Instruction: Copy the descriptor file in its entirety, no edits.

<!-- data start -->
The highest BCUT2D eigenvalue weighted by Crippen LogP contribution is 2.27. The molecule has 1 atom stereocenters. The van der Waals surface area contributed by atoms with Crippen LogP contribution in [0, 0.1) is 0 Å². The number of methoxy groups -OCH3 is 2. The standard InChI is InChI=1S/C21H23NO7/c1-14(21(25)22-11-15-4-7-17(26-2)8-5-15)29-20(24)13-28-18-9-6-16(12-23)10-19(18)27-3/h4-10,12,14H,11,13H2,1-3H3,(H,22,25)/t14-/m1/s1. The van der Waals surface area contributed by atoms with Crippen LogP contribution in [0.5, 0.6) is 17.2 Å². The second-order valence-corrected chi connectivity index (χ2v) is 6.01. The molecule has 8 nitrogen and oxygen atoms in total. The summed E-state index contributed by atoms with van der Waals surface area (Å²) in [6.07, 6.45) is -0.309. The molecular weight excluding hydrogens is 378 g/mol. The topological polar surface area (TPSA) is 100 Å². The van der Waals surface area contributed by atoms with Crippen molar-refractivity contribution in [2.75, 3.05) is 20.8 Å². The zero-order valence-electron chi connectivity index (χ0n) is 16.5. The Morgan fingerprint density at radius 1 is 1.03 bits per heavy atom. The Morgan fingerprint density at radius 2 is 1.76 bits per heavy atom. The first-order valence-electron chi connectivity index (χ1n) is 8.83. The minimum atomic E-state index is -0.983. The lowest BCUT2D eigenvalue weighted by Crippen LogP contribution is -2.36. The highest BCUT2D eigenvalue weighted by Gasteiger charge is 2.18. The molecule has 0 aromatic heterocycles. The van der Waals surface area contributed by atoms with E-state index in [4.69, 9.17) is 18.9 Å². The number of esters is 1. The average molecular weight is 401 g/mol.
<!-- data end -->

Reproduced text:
The highest BCUT2D eigenvalue weighted by Crippen LogP contribution is 2.27. The molecule has 1 atom stereocenters. The van der Waals surface area contributed by atoms with Crippen LogP contribution in [0, 0.1) is 0 Å². The number of methoxy groups -OCH3 is 2. The standard InChI is InChI=1S/C21H23NO7/c1-14(21(25)22-11-15-4-7-17(26-2)8-5-15)29-20(24)13-28-18-9-6-16(12-23)10-19(18)27-3/h4-10,12,14H,11,13H2,1-3H3,(H,22,25)/t14-/m1/s1. The van der Waals surface area contributed by atoms with Crippen LogP contribution in [0.5, 0.6) is 17.2 Å². The second-order valence-corrected chi connectivity index (χ2v) is 6.01. The molecule has 8 nitrogen and oxygen atoms in total. The summed E-state index contributed by atoms with van der Waals surface area (Å²) in [6.07, 6.45) is -0.309. The molecular weight excluding hydrogens is 378 g/mol. The topological polar surface area (TPSA) is 100 Å². The van der Waals surface area contributed by atoms with Crippen molar-refractivity contribution in [2.75, 3.05) is 20.8 Å². The zero-order valence-electron chi connectivity index (χ0n) is 16.5. The Morgan fingerprint density at radius 1 is 1.03 bits per heavy atom. The Morgan fingerprint density at radius 2 is 1.76 bits per heavy atom. The first-order valence-electron chi connectivity index (χ1n) is 8.83. The minimum atomic E-state index is -0.983. The lowest BCUT2D eigenvalue weighted by Crippen LogP contribution is -2.36. The highest BCUT2D eigenvalue weighted by Gasteiger charge is 2.18. The molecule has 0 aromatic heterocycles. The van der Waals surface area contributed by atoms with E-state index in [4.69, 9.17) is 18.9 Å². The number of esters is 1. The average molecular weight is 401 g/mol.